Thursday, November 23, 2006

Convertible cars: The new road-beauties

Domestic auto market has in recent years witnessed a smooth growth but it is still virgin for the sporty convertible cars. These sleek, stylish and trendy head-turners are slowly luring the Nepali auto-buffs. It is evident from the fact that until a year ago, there were only a couple of convertible cars on the Kathmandu roads. But today, the numbers of these road-beauties are increasing, if not by leaps and bounds.
“The sale of convertible cars is still very low,” says Prabal Saakha, director, Saakha & Company Pvt Ltd, the authorised agent of San Motors that has launched convertible cars officially in Nepal last February.
Convertibles generally have a sportier performance than other cars, with good acceleration. The engines are revvy, giving maximum power at high revs, with engine sizes typically in the range of 1.8 litres to 3.5 litres.
Almost all the major car manufacturers like BMW, Peugot and Aston Martin have convertibles. But among them those plying on Kathmandu roads are from San Motors, which is designed by Gerard Godfroy, developed by Christopher Bhir and engineered by Phillip Beloon and Le Mans design Group, the people who has also designed Aston Martin and Peugot also. San Motors began its life to produce contemporary, exclusive and stunning cars that showcase creative excellence, claims the company.
“Convertibles are the ultimate fun cars,” says Saakha. “These beautiful machines are not for first-time buyers. After all not a single new-car buyers opt for convertibles and there are good reasons why. Even though those of us who love convertibles do our best to ignore them,” adds, Saakha, a proud owner of an occasionally driven garage queen.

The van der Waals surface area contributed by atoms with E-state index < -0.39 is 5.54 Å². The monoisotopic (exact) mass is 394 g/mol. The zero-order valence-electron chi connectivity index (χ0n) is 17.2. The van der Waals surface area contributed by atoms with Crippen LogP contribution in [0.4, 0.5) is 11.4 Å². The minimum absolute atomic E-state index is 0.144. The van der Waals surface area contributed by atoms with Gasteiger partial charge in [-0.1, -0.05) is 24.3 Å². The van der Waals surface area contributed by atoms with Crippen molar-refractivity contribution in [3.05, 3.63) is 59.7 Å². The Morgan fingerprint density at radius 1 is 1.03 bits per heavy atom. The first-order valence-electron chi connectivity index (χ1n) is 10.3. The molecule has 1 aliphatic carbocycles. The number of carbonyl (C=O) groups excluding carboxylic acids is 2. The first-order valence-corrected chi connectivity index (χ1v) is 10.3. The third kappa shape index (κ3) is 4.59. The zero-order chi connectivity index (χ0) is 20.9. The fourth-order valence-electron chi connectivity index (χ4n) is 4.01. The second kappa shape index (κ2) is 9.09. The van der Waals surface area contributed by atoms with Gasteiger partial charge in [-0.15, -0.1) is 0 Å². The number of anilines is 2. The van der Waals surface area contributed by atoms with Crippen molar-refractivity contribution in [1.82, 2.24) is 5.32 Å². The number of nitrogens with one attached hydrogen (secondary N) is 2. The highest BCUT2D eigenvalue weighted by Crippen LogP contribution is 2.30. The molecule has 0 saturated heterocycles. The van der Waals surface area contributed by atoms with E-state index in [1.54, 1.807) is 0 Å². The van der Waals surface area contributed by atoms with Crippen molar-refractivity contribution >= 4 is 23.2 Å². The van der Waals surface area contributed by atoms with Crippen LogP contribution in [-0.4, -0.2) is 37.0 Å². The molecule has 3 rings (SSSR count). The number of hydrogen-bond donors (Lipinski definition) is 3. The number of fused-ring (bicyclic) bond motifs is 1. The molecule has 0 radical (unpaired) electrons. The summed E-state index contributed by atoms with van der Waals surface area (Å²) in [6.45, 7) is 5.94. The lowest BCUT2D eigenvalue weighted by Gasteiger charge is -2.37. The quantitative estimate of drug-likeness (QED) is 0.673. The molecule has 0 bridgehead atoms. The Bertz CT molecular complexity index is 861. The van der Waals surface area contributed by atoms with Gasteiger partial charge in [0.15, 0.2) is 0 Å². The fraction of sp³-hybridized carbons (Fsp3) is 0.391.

Lack of interest in these fun cars might also be due to the varying needs and driving habits of the Nepalis. In general, buying a convertible car means bringing an excitement back to one’s driving experience.
But before buying a car every buyer asks, “Do I want a car just for fun or commuting?” As these open top cars have less room for occupants and luggage, the buyer might opt for other similar-sized family cars.
There is yet another reason why convertibles aren’t getting much respect. The vast majority of Nepalis would rather be encapsulated in a silent, climate-controlled, rolling den than be out in the open, assaulted by every loud noise, passing dusty clouds and quirk of the weather that a journey might bring. After all convertibles can be no fun in a hot traffic jam or amid diesel fumes on the crowded Kathmandu roads.
“This is the one section, which, unlike others, has less but quality customers,” adds Saakha. And there are no growth targets either like any other brands in the market. After all, convertibles are rolling compromises and compared with solid-roofed cars, they are less weather- and noise-tight and not as structurally strong. “Convertible car is an ultimate driving satisfaction for the driving pleasure seekers,” says Saakha adding that these rolling beauties are not expensive, if not affordable, but it must suit one’s life-style rather than pocket, as today buying a car is not an inaccessible dream for a middle class Nepali.
One can buy a convertible at Rs 1.625 million, which is in the range of any other car in the market. “But a passionate auto-lover only buys convertible.”